Many small businesses have a love/hate relationship with Yelp. On the one hand, it’s an amazing tool for people to provide authentic testimonials about their business. On the other, it’s a forum for anyone to post malcontent, malicious and sometimes misinformed and misleading opinions about something business owners put an enormous amount of time, effort and passion into.

This exercise uses it as a model to identify both bright spots and potential weaknesses to address for your business.

  1. I want you to write a Yelp review about your business. No, don’t actually post it. That would be deceiving and against their policies to begin with. Just write it for the purposes of this exercise. Every Yelp Elite knows that being charmingly candid and providing genuinely useful information are keys to a good review. So focus on doing that. Don’t go on and on about how everything about your business is awesome. Write it how you would if you were a real customer. Talk about the good things. And don’t be afraid to write about some of the things you may not be too proud of. It’s ok. Again, this isn’t actually going to be public anywhere. It’s just for you.
  2. When you’re done, print out your review and highlight the key things that you noted. Use yellow for good things and red for bad things. For example, if you’re a restaurant, what were the dishes you raved about? If you’re a retailer, what were the main products you talked about and what did you say about the service?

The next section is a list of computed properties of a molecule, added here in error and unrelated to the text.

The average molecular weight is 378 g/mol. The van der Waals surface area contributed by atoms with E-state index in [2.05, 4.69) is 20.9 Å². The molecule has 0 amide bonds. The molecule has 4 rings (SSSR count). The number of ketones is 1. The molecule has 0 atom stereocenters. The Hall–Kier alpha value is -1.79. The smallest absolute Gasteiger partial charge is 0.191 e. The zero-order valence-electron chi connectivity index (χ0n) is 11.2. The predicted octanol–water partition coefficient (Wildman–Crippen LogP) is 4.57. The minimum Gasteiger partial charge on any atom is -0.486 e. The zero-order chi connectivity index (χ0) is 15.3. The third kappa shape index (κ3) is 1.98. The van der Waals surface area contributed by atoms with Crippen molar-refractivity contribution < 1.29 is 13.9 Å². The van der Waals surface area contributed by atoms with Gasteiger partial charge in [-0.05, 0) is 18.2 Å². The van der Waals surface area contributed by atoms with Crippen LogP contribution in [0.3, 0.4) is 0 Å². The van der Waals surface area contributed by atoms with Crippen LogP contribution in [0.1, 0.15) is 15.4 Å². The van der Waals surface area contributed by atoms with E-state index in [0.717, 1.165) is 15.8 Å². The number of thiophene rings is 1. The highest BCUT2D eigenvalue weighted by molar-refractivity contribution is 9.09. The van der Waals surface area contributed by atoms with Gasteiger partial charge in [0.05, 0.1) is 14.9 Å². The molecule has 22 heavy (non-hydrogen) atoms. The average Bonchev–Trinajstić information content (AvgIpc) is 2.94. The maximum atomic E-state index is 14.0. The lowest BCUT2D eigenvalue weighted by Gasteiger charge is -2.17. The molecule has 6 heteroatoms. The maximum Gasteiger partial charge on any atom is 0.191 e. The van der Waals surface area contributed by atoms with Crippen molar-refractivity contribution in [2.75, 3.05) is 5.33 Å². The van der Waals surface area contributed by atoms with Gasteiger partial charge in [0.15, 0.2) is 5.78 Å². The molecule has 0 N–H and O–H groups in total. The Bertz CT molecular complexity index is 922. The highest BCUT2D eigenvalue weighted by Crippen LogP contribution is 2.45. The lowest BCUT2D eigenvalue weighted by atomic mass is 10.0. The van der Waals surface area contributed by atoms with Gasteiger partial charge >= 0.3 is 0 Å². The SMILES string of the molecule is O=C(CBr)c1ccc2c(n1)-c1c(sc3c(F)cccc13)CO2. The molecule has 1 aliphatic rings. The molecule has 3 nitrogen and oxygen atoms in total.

3. Now, print out about 25-50 of your actual reviews on Yelp.
  4. Go through each one and highlight the things you also wrote in your review, using the same colors.
  5. Compare how similar your results were by making a list:
    • The good things that both you and your customers wrote are: your core strengths
    • The good things that you wrote that actual reviewers didn’t are: items you may need to reevaluate. Perhaps they’re not as significant as you think or maybe you need to work on them a bit more.
    • The good things that actual reviewers are writing, but you didn’t are: potential core strengths. You should evaluate if there are ways that you can further promote them to a larger audience.
    • The bad things that both you and your customers wrote are: the things you know you need to address.
    • The bad things that you wrote that actual reviewers didn’t may: actually not be a big deal. Perhaps you think it’s a major thing, but possibly your customers don’t care.
    • The bad things that other people are saying, but you didn’t may: be blind spots. Even if you don’t necessarily agree with them, they may be or may soon become major weaknesses for your business.
  6. Use this list to inform your marketing efforts as well as operational issues you need to address.